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Five years ago, Faith Ford's career began to click. Not only did the former model have a recurring role on ABC's "thirtysomething" as a fumbling secretary, she was constantly going out on auditions.

So when she read for the role of Corky Sherwood on a new CBS sitcom called "Murphy Brown," starring Candice Bergen, the Louisiana native looked upon it as just another audition.

"I didn't have a script at that point," recalls Ford, during an interview at her publicist's Beverly Hills office. All Ford had been given were some pages--or sides--of a script and the information that Corky was a former Miss America who was a reporter on a fictitious prime-time TV magazine series called "F.Y.I."

Still, from the description and the script pages, Ford felt Corky was someone she could have grown up with in Pineville, La. "I knew these girls," says Ford, who, unlike Corky, has no trace of a Southern accent. "They are groomed to be in beauty pageants." And the reason these girls go into beauty pageants, Ford says, is because it's an easy way out of small-town life.

Ford felt so comfortable with Corky, she explains, the audition was just a "hoot. That's why I didn't take the whole thing seriously. It probably worked in my favor because I wasn't nervous."

In retrospect, Ford doesn't think she gave a good reading. But the producers and writers, she says, were looking beyond it. "They were looking at what I had to say, what I wanted to bring to the character because they didn't have many set ideas about her background or anything," she says. "So I just went in and rattled off how I think she is probably from Louisiana or the South. They started laughing from the time I went in the room."

She thought, however, that they were laughing at her. "I just sort of left and that was that," Ford recalls. "The sides went into the trash. That's what I do when I go on an audition. I didn't think of it after that. I just put it out of my mind." But then she kept getting these calls from her agents saying, "They are really interested in you. They want you to come back."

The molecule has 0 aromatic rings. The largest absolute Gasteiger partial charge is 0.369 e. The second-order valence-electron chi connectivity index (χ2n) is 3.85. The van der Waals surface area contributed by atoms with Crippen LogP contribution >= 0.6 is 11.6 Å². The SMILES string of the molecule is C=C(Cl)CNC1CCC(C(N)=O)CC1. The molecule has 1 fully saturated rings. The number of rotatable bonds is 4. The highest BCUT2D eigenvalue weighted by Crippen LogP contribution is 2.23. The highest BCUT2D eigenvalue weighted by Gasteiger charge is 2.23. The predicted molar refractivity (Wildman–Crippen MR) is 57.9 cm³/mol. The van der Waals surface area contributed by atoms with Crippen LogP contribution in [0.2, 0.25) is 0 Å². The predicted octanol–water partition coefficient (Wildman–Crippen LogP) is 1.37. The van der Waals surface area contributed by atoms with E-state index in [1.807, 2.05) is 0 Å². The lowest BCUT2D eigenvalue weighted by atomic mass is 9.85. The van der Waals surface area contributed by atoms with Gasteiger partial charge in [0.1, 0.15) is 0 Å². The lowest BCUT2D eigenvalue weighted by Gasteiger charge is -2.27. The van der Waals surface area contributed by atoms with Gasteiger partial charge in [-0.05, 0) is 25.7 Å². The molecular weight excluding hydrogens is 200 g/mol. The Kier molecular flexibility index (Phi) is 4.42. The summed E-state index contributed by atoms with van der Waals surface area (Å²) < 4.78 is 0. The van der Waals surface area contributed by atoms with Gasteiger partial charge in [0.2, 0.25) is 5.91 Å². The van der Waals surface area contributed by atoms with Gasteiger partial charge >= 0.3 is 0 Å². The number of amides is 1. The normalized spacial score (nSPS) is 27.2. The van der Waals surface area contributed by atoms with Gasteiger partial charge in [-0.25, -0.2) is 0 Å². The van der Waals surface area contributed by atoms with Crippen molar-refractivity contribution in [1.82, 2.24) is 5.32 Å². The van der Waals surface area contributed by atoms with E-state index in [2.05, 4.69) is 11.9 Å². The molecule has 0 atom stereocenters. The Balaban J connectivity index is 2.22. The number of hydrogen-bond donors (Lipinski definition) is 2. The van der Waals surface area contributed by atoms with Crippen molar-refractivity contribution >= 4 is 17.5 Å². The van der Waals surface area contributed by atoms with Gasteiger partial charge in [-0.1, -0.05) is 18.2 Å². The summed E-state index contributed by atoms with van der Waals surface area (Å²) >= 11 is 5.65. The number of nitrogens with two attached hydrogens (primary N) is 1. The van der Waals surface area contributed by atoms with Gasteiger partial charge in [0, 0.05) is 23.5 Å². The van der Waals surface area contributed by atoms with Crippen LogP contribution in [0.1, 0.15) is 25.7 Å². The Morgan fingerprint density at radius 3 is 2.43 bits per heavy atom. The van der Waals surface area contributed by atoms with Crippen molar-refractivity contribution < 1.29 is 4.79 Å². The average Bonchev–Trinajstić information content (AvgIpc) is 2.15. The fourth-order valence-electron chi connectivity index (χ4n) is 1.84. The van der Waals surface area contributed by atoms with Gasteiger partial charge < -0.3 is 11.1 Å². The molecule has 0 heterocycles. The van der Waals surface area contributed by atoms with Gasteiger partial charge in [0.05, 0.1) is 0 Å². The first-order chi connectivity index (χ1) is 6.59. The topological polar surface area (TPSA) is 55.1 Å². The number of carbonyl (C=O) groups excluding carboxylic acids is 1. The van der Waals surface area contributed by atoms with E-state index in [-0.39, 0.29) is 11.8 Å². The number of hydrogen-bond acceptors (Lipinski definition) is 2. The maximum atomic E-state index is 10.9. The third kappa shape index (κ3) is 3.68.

After Ford auditioned with Bergen and met with CBS executives, "Murphy Brown" creator and then-executive producer Diane English offered her the part. But Ford had doubts about playing the role. "I really wanted to do this other thing that was around because it was something that wasn't dumb."

She addressed her concerns over Corky with English during a phone conversation. English put her mind at ease, telling her Corky wasn't going to be the dumb blonde and the butt of everyone's jokes.

"She said, 'Whatever you bring to the character is going to be right,' " Ford says." 'It's your responsibility to do it. We are not going to argue with you that much because you are going to bring in the soul of the character.' That's when I decided to do it."

Ford arrived at Corky's distinctive Southern accent and clipped walk by instinct. "It was just in my brain," she explains. "It was something inside of me that was destined to come out. I have a lot of characters in my head. It depends on the mood I'm in if they come out. I have just observed people my whole life. It's just my favorite thing to do." And out of the "Murphy Brown" cast of crazy characters, Corky seems to have evolved the most. Over the last five seasons, she's gone from a naive, unsophisticated fledgling journalist and virgin to a happily married woman to a bitter divorcee with an eating problem.

"I have become a bit jaded actually," Ford says. "Life isn't a bowl of cherries. There are problems. I was the only one who was Miss Perfect, Miss Perky. You are finding out she's just the opposite."

It was Ford's idea to have Corky deal with her failed marriage by eating. She recalls Corky first started overeating in the episode in which Murphy had a party after Jim Dial's (Charles Kimbrough) wife returned to her singing career.

"We all had cake to celebrate and I was supposed to take a bite of cake, so we could all go home," Ford recalls. "Nobody would volunteer to eat the cake, so I volunteered. The way I decided to do it was not only was I going to eat it, I was going to relish it. I just took it upon myself to have eating be the thing that was an escape for me."

Ford says it's common sense that Corky's changed over the seasons. "People have many dimensions, so it's only logical that if you are going to play a character for a long time that with each year, with each show, with each thing they write for you, you are going to find new dimensions. After you do a series this long, that person becomes you, or you become that person. I have decided that Corky is a part of me and always has been. That's how I look at it."

"Murphy Brown" airs Mondays at 9 p.m. on CBS; repeats of "Murphy" air Mondays-Saturdays at 6:30 p.m. on KNSD.

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